###### Definition 19.

A path of edges from vertex to vertex is minimal if no other path of edges from vertex to vertex is shorter.

The -decoder follows from following lemma:

###### Lemma 20.

In the tessellation, every loop of edges has at least one subpath of length at most 8 which is not minimal.

Lemma 20 is proven in the appendix.

With Lemma 20 at hand, it is now easy to design a local decoder:

• From every edge of the syndrome, explore every path of edges in the syndrome of length at most 8.

• If such a path is not minimal, flip qubits to decrease its length.

• Iterate, until no non-minimal path of length at most 8 can be found.

While the complexity of the -decoder appears at first sight to be quadratic in the size of the syndrome, it can be made linear if one only explores in the step paths that were not already explored during the -th round of the algorithm. Moreover, as long as the error weight is below the injectivity radius of the manifold, or if the error consists of many such small connected components, then the syndrome weight is proportional to the error weight. In other words, the decoding algorithm has a complexity linear in the error weight.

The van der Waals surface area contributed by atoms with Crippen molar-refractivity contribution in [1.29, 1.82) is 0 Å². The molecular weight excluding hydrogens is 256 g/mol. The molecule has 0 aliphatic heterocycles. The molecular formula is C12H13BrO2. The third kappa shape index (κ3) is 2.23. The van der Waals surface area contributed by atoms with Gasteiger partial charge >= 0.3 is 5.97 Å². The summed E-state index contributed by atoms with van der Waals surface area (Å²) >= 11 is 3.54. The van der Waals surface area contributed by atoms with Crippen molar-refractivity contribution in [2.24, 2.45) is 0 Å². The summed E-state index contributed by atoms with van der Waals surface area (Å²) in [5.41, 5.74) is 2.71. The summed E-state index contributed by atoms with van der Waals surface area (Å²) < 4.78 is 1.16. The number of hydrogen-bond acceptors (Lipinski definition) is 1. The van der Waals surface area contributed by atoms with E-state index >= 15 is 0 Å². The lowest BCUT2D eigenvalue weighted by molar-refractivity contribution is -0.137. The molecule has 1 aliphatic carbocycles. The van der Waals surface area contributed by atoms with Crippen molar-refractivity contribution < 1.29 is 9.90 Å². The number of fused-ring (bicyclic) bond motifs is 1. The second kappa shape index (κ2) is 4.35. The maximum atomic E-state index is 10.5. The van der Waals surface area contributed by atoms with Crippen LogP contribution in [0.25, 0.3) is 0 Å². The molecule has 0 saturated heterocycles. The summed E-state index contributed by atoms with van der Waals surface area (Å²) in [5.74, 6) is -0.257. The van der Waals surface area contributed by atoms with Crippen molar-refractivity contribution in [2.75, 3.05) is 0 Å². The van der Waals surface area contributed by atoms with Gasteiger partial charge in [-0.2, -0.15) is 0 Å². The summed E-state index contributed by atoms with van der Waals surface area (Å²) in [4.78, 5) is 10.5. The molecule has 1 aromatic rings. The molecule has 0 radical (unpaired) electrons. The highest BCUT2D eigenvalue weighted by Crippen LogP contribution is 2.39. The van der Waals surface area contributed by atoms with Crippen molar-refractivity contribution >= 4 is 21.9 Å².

### 5.2 Decoding X-errors

We now turn our attention to decoding -errors. An -decoder takes as input a syndrome on -type stabilizers and outputs a set of -errors consistent with this syndrome. For golden codes, -type stabilizers are defined by polyhedrons (3-faces) in the tessellation. It is more convenient for us to work with edges than with polyhedrons. We therefore consider the dual tessellation. With this point of view, -type stabilizers are defined by edges in the dual tessellation.

The -decoder follows from the following lemma:

###### Lemma 21.

In the tessellation, every loop of edges admits at least one subpath incident to a single 4-face and which is not minimal.

Lemma 21 is proven in the appendix.

With Lemma 21 at hand, it is now easy to design a local decoder:

• From every edge of the syndrome, explore every path of edges in the syndrome incident to a single 4-face.

• If such a path is not minimal, flip qubits to decrease its length.

• Iterate, until no non-minimal path incident to a single 4-face can be found.

The complexity of this -decoder is linear in the size of the error for the same reason as the -decoder.

## 6 Conclusion and perspectives

In this work, we have presented a variant of the quantum LDPC code family due to Guth and Lubotzky. Like theirs, our family is also obtained by considering tessellations of hyperbolic 4-space, but the crucial new feature of our construction is that the tessellation is regular. We then exploit this regularity to design an efficient and explicit decoding algorithm that provably corrects arbitrary errors of weight and decodes with high probability random independent and identically distributed errors provided the error rate is below some constant threshold.